Group Number and Name
Group 10 – Team X
- Osman Khwaja (okhwaja)
- JunJun Chen (junjunc)
- Igor Zabukovec (iz)
Our project aims to provide a way for dancers to interact with recorded music through gesture recognition. By using a Kinect, we can eliminate any need for the dancers to press buttons, speak commands, or generally interrupt their movement when they want to modify the music’s playback in some way. Our motivation for developing this system is twofold: first of all, it can be used to make practice routines for dancers more efficient; second of all, it will have the potential to be integrated into improvisatory dance performances, as the gestural control can be seamlessly included as part of the dancer’s movement.
Our prototype includes a few screens of a computer interface which would allow the user to setup/customize the software, as well as view current settings (and initial instructions, gestures/commands). The rest of the prototype depends heavily on Wizard of Oz components, in which one member of our team would act as the kinect and recognize gestures, and then respond to them by playing music on their laptop (using a standard music player, such as itunes).
Our prototype will have three different screens to set-up the gestures. Screen 1 will be a list of preprogrammed actions that the user can do. These include stop, start, move to last breakpoint, set breakpoint, go to breakpoint, start “follow mode”, etc.
Once the user creates a gesture, there will be a verification screen that basically reviews what functionality is being created and prompts the user to verify its correctness or re-try to create the gesture.
(So that we can also test our setup interface, we will have the user test/customize the gestures of each task beforehand, as a “task 0”. In real use, the user would only have to do this as an initial setup.)
The user selects the function that they want to set the gesture for:
The user holds the position for 3 seconds:
An illustration of how our prototype will be tested is shown in the video below. For task 1, we will have the users set gestures for “play” and “pause”, using the simple menus shown. Then we will have them dance to a recorded piece of music, and pause / play it as desired. For task 2, we will have them set gestures for “set breakpoint” and “go to breakpoint”. Then they will dance to a the piece of music, set a breakpoint (which will not interrupt the playback), and then, whenever desired, have go to that breakpoint. For task 3, we will have the users set a gesture to “start following”, and record a gesture at normal speed. We will then have the users dance to the piece of music, set the following when desired, and then adapt the tempo of the music playing according to the speed of the repeated gesture.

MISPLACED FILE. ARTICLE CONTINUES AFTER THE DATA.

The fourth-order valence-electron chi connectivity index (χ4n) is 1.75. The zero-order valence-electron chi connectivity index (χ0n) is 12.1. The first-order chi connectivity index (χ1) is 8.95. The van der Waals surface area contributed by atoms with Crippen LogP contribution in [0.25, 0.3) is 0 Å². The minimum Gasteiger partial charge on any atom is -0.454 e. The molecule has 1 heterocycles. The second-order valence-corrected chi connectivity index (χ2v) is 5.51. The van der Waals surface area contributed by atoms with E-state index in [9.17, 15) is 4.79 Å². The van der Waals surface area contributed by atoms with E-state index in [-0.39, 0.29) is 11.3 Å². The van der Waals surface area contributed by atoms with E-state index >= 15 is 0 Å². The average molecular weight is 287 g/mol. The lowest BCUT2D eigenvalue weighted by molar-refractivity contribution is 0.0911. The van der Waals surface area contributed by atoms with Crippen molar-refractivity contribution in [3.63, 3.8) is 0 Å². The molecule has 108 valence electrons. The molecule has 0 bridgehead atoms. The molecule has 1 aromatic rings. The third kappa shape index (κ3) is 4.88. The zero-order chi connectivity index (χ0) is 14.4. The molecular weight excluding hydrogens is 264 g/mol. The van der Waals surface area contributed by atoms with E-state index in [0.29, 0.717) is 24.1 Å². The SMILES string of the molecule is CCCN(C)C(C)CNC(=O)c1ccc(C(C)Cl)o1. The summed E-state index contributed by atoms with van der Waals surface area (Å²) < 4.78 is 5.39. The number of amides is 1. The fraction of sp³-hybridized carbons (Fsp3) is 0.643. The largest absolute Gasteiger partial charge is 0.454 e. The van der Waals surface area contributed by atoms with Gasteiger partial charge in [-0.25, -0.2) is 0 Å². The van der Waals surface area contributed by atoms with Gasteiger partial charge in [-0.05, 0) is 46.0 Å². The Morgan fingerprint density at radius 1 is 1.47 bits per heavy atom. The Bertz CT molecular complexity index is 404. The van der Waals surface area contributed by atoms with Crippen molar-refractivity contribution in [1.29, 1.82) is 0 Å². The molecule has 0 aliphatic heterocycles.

Our “Wizard in the Box”, controlling the audio playback:
i. We made our initialization screens using paper, but the bulk of it was “Wizard of Oz”, and just responding to gestures.
ii. Since our project doesn’t really have a graphic user interface, except for setup and initial instructions, we relied heavily on the Wizard of Oz technique, to recognize and respond to gestures and voice commands. Since what the user would mostly be interacting with is music and sound, which can’t be represented well on paper, we felt it was appropriate to have our prototype play music (the “wizard” would just push play/pause, etc on a laptop).
iii. It was a little awkward to try to prototype without having the kinect or even having a chance to get started creating an interface. Since users would interface with our system almost completely through the kinect, paper prototypes didn’t work well for us. We had to figure out how to show interactions with the kinect and music.
iv. The Wizard of Oz technique worked well, as we could recognize and respond to gestures. It helped us get an idea of how tasks 1 and 2 work, and we feel that those can definitely be implemented. However, task 3 might be too complicated to implement, and it might be better to replace it with a simpler “fast-forward / rewind” function